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An Exclusive Books Preview to Celebrate the Year of the Wood Dragon

Tertulia •
Feb 8th, 2024

In celebration of Lunar New Year, we're highlighting 5 anticipated books by Asian and Asian American writers that should be on your radar. Enter our giveaway for the chance to receive an early copy of one these books. Featured authors include prize-winning poet and short story writer Nam Le, National Book Award finalist Lisa Ko and International Booker Prize finalist Bora Chung.

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Your Utopia: Stories by Bora Chung

A speculative short story collection by the author of Cursed Bunny

Bora Chung's debut story collection Cursed Bunny was met with effusive critical praise, and recognized as a finalist for both the National Book Award Finalist for Translated Literature and the International Booker Prize. She is back with her signature blend of AI-infused future-forward surrealism in this newly released sophomore story collection, translated from the Korean by Anton Hur. "Nothing concentrates the mind like Chung's terrors, which will shrivel you to a bouillon cube of your most primal instincts" (Vulture), yet these stories are suffused with Chung's inimitable wry humor and surprisingly tender moments, too.

36 Ways of Writing a Vietnamese Poem by Nam Le

A poetry collection by the author of the acclaimed short story collection The Boat 

Vietnam-born Australian writer Nam Le has won the PEN/Malamud Award, Dylan Thomas Prize, Pushcart Prize, and even been honored by the National Book Foundation's 5 Under 35 honor. Fifteen years after his story collection The Boat, widely acclaimed as a best book of 2008, Nam Le returns to his first love of poetry with this highly anticipated collection. "With a cool outsider's eye, Nam Le takes the English language to pieces and reassembles it with a virtuoso ease not seen since Finnegans Wake, raved Nobel laureate J.M. Coatzee. "There is wit aplenty, of a dancing, ironic kind, but the fury and the bitterness that underlie 36 Ways come without disguise, as do its moments of aching love and loss..."

Memory Piece by Lisa Ko

A highly anticipated novel by the National Book Award finalist author of The Leavers

National Book Award fiction finalist Lisa Ko's new novel follows the journey of three lifelong friends from the pre-digital 1980s all the way to the 2040s. Memory Piece was named one of the most anticipated books of the year by LitHub, BookRiot and others, and has already been selected by Vogue for its running "best books of the year" list. "The teenage Giselle, Jackie and Ellen promise one another that they will develop their artistry into adulthood, which comes up against challenges like surveillance, gentrification and social codes that they previously couldn’t dream of. A keen look at the move from the pre-digital era to the age of technology, Memory Piece is as ambitious as it is innovative." — Dazed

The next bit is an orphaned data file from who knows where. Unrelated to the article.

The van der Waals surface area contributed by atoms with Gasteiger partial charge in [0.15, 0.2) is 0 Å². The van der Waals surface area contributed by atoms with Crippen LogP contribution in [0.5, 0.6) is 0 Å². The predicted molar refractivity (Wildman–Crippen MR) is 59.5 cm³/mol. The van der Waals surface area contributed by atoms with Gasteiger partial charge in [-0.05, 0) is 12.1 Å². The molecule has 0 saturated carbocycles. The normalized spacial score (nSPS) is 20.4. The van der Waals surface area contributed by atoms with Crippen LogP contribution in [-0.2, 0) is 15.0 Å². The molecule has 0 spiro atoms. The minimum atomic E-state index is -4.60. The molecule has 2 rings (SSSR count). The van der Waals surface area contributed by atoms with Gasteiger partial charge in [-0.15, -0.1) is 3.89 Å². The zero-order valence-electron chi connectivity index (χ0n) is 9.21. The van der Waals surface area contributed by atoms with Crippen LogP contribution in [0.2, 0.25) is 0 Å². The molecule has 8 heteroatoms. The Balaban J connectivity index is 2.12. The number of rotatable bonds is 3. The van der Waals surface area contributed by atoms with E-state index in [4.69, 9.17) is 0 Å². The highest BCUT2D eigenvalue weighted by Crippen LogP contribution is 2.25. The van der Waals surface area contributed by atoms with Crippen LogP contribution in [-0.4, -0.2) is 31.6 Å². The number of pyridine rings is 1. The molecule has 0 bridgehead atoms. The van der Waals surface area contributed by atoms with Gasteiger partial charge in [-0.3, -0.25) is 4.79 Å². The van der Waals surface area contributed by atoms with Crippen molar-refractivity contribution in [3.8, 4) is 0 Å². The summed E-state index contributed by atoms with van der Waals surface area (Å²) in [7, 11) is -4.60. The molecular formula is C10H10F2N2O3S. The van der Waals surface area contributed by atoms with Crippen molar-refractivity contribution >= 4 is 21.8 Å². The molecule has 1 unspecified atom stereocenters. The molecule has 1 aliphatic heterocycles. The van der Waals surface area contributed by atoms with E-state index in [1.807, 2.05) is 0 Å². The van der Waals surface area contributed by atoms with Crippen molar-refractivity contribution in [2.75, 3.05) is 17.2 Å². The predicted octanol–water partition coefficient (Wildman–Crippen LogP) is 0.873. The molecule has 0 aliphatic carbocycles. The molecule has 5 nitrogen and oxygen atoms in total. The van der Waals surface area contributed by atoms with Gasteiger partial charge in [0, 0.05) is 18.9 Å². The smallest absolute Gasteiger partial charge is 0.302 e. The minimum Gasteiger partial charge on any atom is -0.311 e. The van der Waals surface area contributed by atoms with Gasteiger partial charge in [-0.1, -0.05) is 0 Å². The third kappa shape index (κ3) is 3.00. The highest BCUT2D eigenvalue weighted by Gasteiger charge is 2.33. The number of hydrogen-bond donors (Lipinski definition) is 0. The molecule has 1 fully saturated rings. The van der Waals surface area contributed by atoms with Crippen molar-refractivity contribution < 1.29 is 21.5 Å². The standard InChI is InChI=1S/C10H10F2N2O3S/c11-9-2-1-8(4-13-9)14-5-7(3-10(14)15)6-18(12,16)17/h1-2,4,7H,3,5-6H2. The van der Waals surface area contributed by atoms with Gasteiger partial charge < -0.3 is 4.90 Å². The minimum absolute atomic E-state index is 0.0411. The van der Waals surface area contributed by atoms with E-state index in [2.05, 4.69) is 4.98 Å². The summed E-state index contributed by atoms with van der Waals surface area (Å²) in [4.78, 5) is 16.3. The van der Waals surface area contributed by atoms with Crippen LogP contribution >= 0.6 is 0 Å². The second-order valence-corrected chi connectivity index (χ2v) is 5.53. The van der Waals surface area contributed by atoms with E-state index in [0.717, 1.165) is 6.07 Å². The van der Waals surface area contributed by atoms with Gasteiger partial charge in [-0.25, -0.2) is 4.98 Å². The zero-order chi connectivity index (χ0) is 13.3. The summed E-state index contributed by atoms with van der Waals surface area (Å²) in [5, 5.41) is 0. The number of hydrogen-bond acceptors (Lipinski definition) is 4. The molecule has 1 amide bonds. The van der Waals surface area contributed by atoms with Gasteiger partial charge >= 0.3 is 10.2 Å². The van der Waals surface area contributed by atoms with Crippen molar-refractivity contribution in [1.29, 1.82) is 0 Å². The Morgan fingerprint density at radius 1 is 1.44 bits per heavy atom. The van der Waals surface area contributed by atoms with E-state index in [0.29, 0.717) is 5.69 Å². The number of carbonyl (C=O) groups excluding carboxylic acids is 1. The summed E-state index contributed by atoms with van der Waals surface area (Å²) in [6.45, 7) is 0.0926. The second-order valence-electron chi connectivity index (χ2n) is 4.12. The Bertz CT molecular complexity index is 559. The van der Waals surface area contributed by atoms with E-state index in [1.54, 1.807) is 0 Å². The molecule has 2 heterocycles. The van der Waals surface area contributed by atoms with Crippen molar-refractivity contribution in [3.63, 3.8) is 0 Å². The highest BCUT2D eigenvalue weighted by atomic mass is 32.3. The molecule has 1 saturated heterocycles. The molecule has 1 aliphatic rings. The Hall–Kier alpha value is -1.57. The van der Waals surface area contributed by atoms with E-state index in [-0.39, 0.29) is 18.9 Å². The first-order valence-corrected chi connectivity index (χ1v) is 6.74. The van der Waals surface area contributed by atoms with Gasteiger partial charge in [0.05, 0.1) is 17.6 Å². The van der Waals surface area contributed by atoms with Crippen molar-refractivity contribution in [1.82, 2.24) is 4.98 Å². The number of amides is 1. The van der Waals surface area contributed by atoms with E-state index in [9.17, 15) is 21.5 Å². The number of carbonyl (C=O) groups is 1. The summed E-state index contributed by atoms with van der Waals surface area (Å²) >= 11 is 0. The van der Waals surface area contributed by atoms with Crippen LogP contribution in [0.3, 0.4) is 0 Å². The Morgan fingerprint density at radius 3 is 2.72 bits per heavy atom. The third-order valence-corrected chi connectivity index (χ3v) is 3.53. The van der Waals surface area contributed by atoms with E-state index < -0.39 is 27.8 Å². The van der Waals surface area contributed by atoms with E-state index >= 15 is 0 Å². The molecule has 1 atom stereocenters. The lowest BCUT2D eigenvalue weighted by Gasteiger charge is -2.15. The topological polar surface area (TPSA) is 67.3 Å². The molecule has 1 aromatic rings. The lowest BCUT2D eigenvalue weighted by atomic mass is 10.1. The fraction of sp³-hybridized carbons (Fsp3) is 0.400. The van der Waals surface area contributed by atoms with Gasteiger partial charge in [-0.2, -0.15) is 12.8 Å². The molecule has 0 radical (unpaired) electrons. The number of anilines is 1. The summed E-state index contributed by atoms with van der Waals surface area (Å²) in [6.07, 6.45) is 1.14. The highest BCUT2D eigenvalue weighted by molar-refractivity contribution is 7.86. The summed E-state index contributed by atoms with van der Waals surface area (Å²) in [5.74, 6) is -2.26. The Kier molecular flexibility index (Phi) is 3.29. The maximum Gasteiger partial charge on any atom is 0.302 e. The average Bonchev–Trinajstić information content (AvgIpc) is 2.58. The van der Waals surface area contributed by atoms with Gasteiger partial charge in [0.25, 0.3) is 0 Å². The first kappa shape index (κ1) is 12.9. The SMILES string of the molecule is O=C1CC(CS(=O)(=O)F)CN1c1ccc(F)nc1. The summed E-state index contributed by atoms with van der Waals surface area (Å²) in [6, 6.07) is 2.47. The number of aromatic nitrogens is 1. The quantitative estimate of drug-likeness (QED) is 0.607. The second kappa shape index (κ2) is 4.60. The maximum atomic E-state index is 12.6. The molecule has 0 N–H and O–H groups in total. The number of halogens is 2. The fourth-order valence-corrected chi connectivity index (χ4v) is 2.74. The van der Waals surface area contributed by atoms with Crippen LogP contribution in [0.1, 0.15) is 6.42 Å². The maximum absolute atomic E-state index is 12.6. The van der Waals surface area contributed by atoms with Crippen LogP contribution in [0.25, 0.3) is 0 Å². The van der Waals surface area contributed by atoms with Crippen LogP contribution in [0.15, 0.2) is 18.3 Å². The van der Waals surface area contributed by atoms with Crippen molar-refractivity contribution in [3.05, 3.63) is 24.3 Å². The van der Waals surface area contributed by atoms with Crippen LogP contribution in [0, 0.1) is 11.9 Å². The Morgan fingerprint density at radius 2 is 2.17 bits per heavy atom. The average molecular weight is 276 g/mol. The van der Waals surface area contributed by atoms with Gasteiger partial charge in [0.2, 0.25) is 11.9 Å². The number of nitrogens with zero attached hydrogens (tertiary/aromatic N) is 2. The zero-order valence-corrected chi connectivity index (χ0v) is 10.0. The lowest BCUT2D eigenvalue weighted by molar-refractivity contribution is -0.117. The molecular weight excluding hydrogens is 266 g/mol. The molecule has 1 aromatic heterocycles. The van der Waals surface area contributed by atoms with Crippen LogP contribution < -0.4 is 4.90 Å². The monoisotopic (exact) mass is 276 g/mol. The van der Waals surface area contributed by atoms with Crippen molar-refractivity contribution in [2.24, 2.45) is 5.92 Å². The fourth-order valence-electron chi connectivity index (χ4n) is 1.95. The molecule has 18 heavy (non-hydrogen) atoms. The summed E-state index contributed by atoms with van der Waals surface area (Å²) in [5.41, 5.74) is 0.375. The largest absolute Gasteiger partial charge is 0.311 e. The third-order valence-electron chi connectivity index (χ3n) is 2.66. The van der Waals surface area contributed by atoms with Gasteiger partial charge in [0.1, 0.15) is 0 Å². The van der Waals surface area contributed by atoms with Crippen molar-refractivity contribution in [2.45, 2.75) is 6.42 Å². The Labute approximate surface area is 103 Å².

Shanghailanders by Juli Min

A debut by the editor of the Shanghai Literary Review

This debut novel by Chinese author and editor of The Shanghai Literary Review, Juli Min, moves backward in time from 2040 to 2014 following a family and their secrets over a period of inmense change in the ever-evolving metropolis of Shanghai. Forbidden City author Vanessa Hua called the book an extraordinary debut: "Lyrical and haunting, Shanghailanders explores the enduring mysteries of family. With its inventive structure—the years spooling in reverse, told through rotating perspectives—Juli Min movingly portrays the Yangs and their many seasons of love and loss in a metropolis that perpetually rises, falls, and emerges from the ashes."

Tiananmen Square by Lai Wen

An epic coming-of-age novel set in the time of the Tiananmen Square protests by pseudonymized author Lai Wen

In the years leading up to the Tiananmen protests, the young protagonist of this debut novel falls in with a band of individualists and gets swept up in the demonstrations against the Communist Party. The story follows her social and intellectual journey during that explosive time in China, culminating in the historic event that would define her generation. 

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